OrthoLite is helping to move footwear sustainability one step further.
The high-performance insole company is bringing the Eco Hybrid foam insole made with 15 percent production waste foam to market. The product, which debuted at the Materials Show last year, has since inspired a recycled foam insole made from 100 percent recycled materials, which the company is currently developing and testing.
“The Eco Hybrid foam will be coming out in a lot of fall products from our brand partners,” Dan Legor, director of marketing at OrthoLite said, adding that OrthoLite’s decision to add recycled foam offerings stems in part from customer demand. “You have to meet or succeed sustainability goals if you want to remain partners with brands, or build new relationships. That’s just the long and short of it today.”
The company works with more than 350 footwear brands, including Nike, Adidas, Clarks and L.L. Bean, as well as 62 new brand partners in 2018.
Also in response to consumer demand, OrthoLite constructed a new factory in Vietnam, which officially opened and began easing into production at the end of 2018, as the company transitioned production from its existing Vietnam factory.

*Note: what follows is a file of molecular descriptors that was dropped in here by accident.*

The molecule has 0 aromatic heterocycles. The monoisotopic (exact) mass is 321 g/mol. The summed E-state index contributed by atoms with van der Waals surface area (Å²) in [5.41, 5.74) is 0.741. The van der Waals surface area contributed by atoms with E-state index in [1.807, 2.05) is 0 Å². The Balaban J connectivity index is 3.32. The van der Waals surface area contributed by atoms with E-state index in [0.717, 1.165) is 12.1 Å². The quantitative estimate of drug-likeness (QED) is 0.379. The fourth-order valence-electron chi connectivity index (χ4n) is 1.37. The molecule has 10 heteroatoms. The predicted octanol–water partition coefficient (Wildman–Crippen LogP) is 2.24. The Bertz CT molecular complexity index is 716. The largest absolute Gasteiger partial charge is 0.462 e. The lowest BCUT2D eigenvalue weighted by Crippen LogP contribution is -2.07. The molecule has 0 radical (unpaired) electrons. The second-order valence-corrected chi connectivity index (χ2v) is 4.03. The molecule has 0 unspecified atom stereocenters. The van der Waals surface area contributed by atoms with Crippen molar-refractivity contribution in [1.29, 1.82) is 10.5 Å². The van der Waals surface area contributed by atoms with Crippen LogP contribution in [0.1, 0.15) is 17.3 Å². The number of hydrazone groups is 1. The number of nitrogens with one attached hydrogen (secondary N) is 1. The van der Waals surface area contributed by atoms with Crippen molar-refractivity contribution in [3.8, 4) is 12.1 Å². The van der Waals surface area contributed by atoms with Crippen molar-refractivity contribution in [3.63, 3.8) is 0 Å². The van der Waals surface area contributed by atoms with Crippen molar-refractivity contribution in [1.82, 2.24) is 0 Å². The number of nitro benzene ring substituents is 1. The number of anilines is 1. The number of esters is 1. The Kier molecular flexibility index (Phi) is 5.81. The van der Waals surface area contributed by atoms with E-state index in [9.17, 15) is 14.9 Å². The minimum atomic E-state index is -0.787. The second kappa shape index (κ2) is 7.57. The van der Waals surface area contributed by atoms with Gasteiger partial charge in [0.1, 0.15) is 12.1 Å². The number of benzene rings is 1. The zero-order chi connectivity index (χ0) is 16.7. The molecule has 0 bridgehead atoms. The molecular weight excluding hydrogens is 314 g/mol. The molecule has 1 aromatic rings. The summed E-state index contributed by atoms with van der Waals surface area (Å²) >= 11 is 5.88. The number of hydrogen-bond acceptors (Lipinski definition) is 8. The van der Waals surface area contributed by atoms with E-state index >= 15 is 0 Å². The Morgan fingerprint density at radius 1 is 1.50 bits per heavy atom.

“We took 60 days for a ‘soft launch,’ to use a restaurant analogy,” said Legor. “We’re operational now, and in 30 to 45 days we should be up to speed.” The new factory, Legor said, is specifically engineered to be environmentally friendly, with top-of-the-line equipment and facilities. The new factory also doubles OrthoLite’s production capacity in Vietnam.
The 100 percent recycled foam option is tentatively scheduled to launch in Spring 2020, Legor said. The company hinted at a 100 percent recycled foam product last year, and introduced a version of the 100 percent recycled foam that could serve as a base layer for a softer top foam. Now, the company is testing full insoles with the 100 percent recycled foam.
“We’re lucky because we’re vertically integrated,” he said. “We’re responsible for our own waste, which means we can decide where it goes and how we use it.” One of the biggest challenges in developing a 100 percent recycled product is adjusting the density, especially when production waste varies in hardness and texture. As a result, the company is creating four levels of hardness to give brands a range of densities to look for.
“When you’re choosing a product, you’re looking for a very specific feel underfoot,” Legor said. “This product has been years in the making.”
OrthoLite has always used 5 percent recycled rubber in its insoles. The company is implementing other sustainability practices into its production methods, including steering away from screen printing toward a pad printing method. The change saves in vellum waste generated in the screen printing process and is also more efficient, with less energy consumption.
The company has a dedicated research and development facility in China that will shape upcoming sustainability strategies, including efforts to improve waste recapture and eventually to have a zero-waste production process.
“We’ve been on this path to sustainability since the day we started,” Legor said. “Today, brands are looking for us to provide solutions on a much bigger scale.”